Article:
Ugo Okafor in African Architecture and Design
The Zambian Architecture website writes about traditonal design types as well construction methods in Vernaluar Zambian Architecture.The use of sutainable building materials in vernaular Zambian Architecture is very prominent and I beleive could influence some of the western building concept being adopted in the continent.
December 7th, 2007
Greater Than the Great Pyramid
Does it seem like civilization is about to end or something. Seems to us, when you start building crazy big stuff for no real reason (we're looking at you, Dubai), that usual signals the end of things. So while occassionally glancing over our shoulders on the look out for marauding invaders, we report, by way of Archinect, on The Great Pyramid, a project looking to build a pyramid ten times the size of the ones they've got over there in Egypt.
Beyond the Bowtie: Blumenauer on Architecture
Brian Libby in Portland Architecture
In case you didn't happen to pick up a copy at the newsstand, this month's AIArchitectmagazine includes a fairly extensive interview with Congressman Earl Blumenauer, whose district is comprised largely of east Portland and Multnomah County. "A staunch advocate of the architecture profession and built environment, the congressman is committed to promoting livable communities at the federal level," the intro goes.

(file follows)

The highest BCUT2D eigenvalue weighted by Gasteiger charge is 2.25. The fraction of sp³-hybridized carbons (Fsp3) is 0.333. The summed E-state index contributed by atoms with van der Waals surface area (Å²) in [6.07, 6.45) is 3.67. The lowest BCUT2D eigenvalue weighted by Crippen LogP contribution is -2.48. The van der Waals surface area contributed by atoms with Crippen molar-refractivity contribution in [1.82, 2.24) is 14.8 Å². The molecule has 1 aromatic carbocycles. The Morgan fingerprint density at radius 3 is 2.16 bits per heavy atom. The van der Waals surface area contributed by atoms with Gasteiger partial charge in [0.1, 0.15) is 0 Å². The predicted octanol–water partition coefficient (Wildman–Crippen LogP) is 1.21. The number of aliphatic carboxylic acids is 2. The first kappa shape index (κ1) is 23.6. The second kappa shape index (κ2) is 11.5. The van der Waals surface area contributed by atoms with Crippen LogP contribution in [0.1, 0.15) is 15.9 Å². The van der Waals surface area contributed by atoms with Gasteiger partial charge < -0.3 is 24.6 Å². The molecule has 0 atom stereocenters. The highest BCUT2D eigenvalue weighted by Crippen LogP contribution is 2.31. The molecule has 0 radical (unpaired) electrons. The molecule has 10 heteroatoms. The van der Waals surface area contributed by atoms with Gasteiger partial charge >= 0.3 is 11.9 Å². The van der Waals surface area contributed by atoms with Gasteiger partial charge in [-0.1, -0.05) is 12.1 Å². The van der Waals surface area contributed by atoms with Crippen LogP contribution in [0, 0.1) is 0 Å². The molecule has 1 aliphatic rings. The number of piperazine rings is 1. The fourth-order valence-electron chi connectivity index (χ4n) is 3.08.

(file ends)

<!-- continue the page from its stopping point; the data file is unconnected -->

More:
Certified Mission District remodel goes green to the gills
Anh-Minh Le, Special to The Chronicle
Anyone who has ever tackled a remodel probably has a story to share about delays and missed deadlines. But when the story plays out in public, it can become fodder for the real-estate blog rumor mill.
And so there has been much talk about the problems plaguing the Sunset Idea House, which officially opened its doors last weekend - nearly four months behind schedule. Several blogs reported that the entire two-unit property would be on the market for around $4 million, and that Sunset magazine and the house's owner, Robin Wilson, have parted ways.
The Olympic Stadium Onslaught, In Full
Remember a little while back when we said that the 2012 London Olympics couldn't catch a break, with the newest complaints stemming from the unveiled plans of the new, Peter Cook-designed Olympic Stadium. Well, we're not hear to say that that's gone away. Instead, we point you to a collection of bad reviews that Architectural Record has put together in a single piece, thus making it one larger, smoother blade to stick into the side of the poor Olympic authority